08/02/2010 10:25 am ET | Updated May 25, 2011

The Hidden Costs of Warfare and the Prophet Jeremiah

Paraphrasing Tolstoy: all happy empires are alike; every unhappy empire is unhappy in its own way. Without entering the rhetorical jungle of whether the United States has been exhibiting imperial tendencies in the early 21st century, it does share some unhappy symptoms with previous empires.

It is always a cause for wonderment that those most eager to go to war spend so little time thinking about its long term consequences, especially in human lives. This commentator has carried on a running word-fight with the media over the definition of "casualty", usually used to indicate those killed in combat but intended to be used to include those wounded in combat as well. Total U.S. casualties in Iraq, for example, are approaching 40,000.

But now the long term payback for that war, and Afghanistan, is coming due. In recent days Defense Department studies reveal the number of suicides, drug abuse cases, and psychological disorders among the troops. Much of this is the result of extended deployments and repeated re-deployments, as well as the destructive mental impact of close-order counterinsurgency warfare. Dead bodies and wounded everywhere, everyday. This human toll is exacerbated by the lowering of recruitment standards to include those previously categorized as "morally unqualified", people whose backgrounds would not otherwise permit them to serve. A separate consideration is the impact on career military personnel of being required to serve with those with criminal records.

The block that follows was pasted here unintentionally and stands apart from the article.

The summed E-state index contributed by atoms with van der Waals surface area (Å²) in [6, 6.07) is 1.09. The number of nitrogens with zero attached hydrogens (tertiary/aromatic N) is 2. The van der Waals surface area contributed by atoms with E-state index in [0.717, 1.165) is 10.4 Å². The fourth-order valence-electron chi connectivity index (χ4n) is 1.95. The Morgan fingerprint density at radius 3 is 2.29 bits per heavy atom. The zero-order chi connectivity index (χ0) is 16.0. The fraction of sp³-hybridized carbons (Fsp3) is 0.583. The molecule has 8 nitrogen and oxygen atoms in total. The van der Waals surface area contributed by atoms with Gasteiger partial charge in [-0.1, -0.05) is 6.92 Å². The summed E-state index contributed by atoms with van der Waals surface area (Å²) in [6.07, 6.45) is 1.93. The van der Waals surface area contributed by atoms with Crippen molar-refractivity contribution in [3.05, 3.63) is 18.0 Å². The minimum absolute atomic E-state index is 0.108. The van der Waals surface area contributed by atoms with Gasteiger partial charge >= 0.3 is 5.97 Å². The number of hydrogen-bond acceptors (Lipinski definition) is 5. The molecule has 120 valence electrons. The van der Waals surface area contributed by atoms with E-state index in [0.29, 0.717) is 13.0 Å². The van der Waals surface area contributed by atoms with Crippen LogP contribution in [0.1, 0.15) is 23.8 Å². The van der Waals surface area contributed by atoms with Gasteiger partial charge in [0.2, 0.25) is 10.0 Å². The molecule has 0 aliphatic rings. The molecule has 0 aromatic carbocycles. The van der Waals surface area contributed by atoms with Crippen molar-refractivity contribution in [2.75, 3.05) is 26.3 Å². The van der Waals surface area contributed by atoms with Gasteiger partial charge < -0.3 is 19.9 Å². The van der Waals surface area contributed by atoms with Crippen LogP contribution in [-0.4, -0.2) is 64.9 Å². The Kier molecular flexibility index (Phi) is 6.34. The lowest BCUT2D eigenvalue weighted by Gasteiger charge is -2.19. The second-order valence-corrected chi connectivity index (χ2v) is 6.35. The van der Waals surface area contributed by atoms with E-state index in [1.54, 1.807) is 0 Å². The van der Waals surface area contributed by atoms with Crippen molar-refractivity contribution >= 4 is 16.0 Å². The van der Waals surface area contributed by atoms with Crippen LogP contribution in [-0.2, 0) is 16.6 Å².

Why cannot political leaders level with the American people on the costs of warfare? It is obvious if they did so, the appetite for voluntary invasions especially would be greatly diminished. Unfortunately our society's collective memory will have erased the human costs of Iraq and Afghanistan by the time some future president starts beating the drums and unleashing the dogs of war. Reawakening memory requires statesmanship and a knowledge of history. And we have very few leaders who qualify.

Perhaps we should create a public office and call it the Prophet Jeremiah. Everytime the war drums were heard, the Prophet Jeremiah would remind us of the human costs we were assuming and the unhappiness of empires throughout history.

To comment, please visit Sen. Hart's blog site at